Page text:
Nearly every time someone goes to trial in Houston for drunken driving, investigators collect a blood sample. The sample is tested and kept in case of appeals. After years of arrests and trials, though, the vials of blood are taking up too much space and causing a headache for the agencies that have to hold onto them long after the cases are resolved.
Harris County District Attorney Patricia Lykos is asking Attorney General Greg Abbott whether a lower court, in closed cases, can order the disposal of blood collected while investigating alcohol-related misdemeanors. But in an era of exonerations based on DNA, some defense attorneys worry the destruction of forensic evidence in those cases could set a dangerous precedent.
Lykos’ office estimates that Harris County has stored roughly 13,000 vials of blood. Blood specimens are regularly obtained for DWI cases, especially when a child passenger is involved, or when a serious injury occurs.
“We have been unable to find clear legal authority addressing the power and procedure to destroy such blood vials,” Lykos wrote.
"Storage is a finite thing, especially when you're talking about something that's a biohazard,” said Murray Newman, a former felony district court chief in Harris County. “She wants to be able to say, ‘When I was DA, I made things more efficient,’ and that's a good goal.”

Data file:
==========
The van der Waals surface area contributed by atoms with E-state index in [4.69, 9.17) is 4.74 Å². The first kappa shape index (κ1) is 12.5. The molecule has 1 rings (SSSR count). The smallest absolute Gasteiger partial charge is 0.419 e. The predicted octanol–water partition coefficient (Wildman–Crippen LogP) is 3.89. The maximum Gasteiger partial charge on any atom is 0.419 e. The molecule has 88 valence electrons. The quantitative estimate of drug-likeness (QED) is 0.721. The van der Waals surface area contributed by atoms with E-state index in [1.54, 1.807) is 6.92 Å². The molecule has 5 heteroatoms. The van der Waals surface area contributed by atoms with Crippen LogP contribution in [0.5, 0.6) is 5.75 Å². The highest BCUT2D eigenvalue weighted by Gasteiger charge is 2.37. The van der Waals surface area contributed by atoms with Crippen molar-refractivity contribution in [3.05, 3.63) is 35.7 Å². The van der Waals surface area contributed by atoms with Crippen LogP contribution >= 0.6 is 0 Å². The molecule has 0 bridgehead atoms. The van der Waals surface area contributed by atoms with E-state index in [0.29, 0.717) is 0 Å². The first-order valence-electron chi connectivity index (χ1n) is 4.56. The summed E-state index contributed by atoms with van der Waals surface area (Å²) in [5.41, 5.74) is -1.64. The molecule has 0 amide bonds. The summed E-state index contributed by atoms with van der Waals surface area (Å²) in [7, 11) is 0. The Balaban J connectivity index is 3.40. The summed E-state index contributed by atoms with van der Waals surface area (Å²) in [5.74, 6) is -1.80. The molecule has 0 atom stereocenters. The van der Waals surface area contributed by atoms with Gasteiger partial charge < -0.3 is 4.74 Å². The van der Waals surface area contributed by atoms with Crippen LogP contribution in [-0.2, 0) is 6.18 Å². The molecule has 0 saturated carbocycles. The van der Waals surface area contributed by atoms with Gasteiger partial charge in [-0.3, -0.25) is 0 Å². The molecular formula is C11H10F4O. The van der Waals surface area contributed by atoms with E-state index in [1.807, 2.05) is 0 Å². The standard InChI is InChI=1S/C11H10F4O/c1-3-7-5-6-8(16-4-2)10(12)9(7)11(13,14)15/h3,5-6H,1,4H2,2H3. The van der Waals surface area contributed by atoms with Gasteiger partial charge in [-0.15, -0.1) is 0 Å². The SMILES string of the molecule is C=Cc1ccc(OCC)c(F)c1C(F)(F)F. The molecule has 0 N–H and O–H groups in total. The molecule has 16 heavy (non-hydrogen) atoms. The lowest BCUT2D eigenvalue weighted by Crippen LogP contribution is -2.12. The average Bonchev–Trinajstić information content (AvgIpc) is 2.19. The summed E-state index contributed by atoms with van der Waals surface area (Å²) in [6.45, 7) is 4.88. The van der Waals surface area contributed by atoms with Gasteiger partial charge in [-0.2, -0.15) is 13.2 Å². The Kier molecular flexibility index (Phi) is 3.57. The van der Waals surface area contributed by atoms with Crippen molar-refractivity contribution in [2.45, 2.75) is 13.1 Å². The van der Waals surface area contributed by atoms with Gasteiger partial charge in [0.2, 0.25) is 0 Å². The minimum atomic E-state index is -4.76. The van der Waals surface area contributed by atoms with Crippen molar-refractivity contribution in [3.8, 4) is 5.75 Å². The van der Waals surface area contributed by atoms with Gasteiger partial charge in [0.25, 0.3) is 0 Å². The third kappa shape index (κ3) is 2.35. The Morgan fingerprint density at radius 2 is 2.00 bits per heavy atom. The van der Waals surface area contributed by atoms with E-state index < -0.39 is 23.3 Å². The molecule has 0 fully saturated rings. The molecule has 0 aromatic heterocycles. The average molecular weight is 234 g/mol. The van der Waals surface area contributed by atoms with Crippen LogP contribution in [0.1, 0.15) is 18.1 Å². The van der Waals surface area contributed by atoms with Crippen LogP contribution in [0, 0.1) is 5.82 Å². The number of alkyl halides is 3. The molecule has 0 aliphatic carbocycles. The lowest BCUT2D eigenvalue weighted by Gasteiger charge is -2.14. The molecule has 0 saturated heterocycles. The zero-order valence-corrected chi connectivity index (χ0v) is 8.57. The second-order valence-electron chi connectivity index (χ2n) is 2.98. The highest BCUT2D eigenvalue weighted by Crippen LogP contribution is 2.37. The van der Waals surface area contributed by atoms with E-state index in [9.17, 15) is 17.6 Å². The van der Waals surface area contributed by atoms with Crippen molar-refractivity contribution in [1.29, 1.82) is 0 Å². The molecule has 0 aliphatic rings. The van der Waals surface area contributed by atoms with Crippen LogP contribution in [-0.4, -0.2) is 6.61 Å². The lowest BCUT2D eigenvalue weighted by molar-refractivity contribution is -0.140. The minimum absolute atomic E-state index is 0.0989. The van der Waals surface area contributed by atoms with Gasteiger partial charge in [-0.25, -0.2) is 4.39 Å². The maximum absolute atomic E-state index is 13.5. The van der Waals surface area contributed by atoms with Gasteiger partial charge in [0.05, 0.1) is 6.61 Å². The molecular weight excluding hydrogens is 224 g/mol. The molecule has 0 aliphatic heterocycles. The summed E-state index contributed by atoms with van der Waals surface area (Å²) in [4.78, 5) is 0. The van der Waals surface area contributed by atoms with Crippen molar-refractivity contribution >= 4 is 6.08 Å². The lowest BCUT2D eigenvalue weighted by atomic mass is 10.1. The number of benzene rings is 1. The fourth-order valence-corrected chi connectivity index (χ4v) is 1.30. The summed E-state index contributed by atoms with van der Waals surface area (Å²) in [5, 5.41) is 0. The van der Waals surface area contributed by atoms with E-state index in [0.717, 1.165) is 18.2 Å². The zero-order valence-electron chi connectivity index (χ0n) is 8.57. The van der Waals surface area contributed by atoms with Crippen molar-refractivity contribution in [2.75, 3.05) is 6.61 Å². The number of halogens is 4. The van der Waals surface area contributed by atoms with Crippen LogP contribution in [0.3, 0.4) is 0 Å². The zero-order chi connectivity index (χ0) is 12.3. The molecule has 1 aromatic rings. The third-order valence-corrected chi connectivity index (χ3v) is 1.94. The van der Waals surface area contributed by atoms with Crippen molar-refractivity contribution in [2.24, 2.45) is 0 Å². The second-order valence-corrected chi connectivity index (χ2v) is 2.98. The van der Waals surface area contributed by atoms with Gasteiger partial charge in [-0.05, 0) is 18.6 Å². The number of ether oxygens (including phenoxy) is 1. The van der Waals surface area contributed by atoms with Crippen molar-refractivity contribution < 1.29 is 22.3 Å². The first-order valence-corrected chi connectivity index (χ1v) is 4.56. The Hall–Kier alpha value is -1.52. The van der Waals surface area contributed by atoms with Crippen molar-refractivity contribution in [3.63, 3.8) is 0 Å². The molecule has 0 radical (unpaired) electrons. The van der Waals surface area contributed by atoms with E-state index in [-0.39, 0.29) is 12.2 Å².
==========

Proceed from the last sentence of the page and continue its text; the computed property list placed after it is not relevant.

The issue of destroying old evidence has long been on the minds of prosecutors, Newman said. Back in the 1990s, when Newman was a Harris County prosecutor, many cases involved video evidence, and VHS tapes would stack up. With blood, the problem is greater, since refrigerated storage space is limited, and prosecutors want to make sure that blood in current cases is not stored in a less secure refrigerator, or at room temperature.
In 1988, the attorney general’s office decided that magistrates could order items destroyed that were “of such little value that they are ‘routinely discarded as waste.'” Lykos has asked whether blood should be considered waste that could be discarded.
Newman admitted, “You don’t want to keep it around forever.”
“But if I'm a guy that got convicted of murder, and I've been proclaiming my innocence,” he added, “that’s a different story."
In the letter, Lykos noted the potentially high stakes if evidence is destroyed too soon. “The proper timing and authority for such a step is important,” she wrote, “because premature or unauthorized destruction of evidence in bad faith may constitute a violation of a defendant's due process rights.”
For Patrick McCann, a defense attorney in Houston, any destruction is worrisome, since so many exonerations come from DNA testing. In Texas, there have been 52 DNA-based exonerations, according to the National Registry of Exonerations.
“No biological evidence should ever be destroyed. Period,” McCann said. “I think it sets a bad precedent, particularly in this day of consistently and horrifically wrong lab results.”
Since a crisis in 2004 at the Houston Crime Lab made headlines, Lykos has worked to change the office's tough-on-crime reputation by establishing a post-conviction review unit, which can investigate claims of innocence.
McCann said the disposal of the blood is a step backward.
“To destroy this evidence is an invitation to injustice,” he said
A spokesman for the attorney general’s office declined to comment until a decision is made. Abbott's office has 180 days to make a decision.